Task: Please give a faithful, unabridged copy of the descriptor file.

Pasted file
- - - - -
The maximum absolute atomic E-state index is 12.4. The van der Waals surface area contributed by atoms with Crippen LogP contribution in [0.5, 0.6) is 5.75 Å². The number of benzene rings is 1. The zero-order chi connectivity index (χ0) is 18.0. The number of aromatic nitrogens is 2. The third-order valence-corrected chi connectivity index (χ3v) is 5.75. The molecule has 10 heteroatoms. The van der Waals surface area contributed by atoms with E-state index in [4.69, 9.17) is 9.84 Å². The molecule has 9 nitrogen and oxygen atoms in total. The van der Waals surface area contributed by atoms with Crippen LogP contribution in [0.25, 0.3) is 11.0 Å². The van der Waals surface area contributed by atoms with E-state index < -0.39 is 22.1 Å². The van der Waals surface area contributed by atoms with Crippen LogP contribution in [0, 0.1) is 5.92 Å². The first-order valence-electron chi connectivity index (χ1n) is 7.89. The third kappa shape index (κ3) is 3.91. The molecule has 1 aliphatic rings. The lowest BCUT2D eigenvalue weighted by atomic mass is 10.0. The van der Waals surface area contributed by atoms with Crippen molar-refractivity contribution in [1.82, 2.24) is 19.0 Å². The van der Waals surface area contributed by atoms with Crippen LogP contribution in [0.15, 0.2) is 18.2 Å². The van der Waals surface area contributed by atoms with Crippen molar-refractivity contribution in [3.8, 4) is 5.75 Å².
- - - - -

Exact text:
The maximum absolute atomic E-state index is 12.4. The van der Waals surface area contributed by atoms with Crippen LogP contribution in [0.5, 0.6) is 5.75 Å². The number of benzene rings is 1. The zero-order chi connectivity index (χ0) is 18.0. The number of aromatic nitrogens is 2. The third-order valence-corrected chi connectivity index (χ3v) is 5.75. The molecule has 10 heteroatoms. The van der Waals surface area contributed by atoms with E-state index in [4.69, 9.17) is 9.84 Å². The molecule has 9 nitrogen and oxygen atoms in total. The van der Waals surface area contributed by atoms with Crippen LogP contribution in [0.25, 0.3) is 11.0 Å². The van der Waals surface area contributed by atoms with E-state index < -0.39 is 22.1 Å². The van der Waals surface area contributed by atoms with Crippen LogP contribution in [0, 0.1) is 5.92 Å². The first-order valence-electron chi connectivity index (χ1n) is 7.89. The third kappa shape index (κ3) is 3.91. The molecule has 1 aliphatic rings. The lowest BCUT2D eigenvalue weighted by atomic mass is 10.0. The van der Waals surface area contributed by atoms with Crippen molar-refractivity contribution in [1.82, 2.24) is 19.0 Å². The van der Waals surface area contributed by atoms with Crippen LogP contribution in [0.15, 0.2) is 18.2 Å². The van der Waals surface area contributed by atoms with Crippen molar-refractivity contribution in [3.8, 4) is 5.75 Å².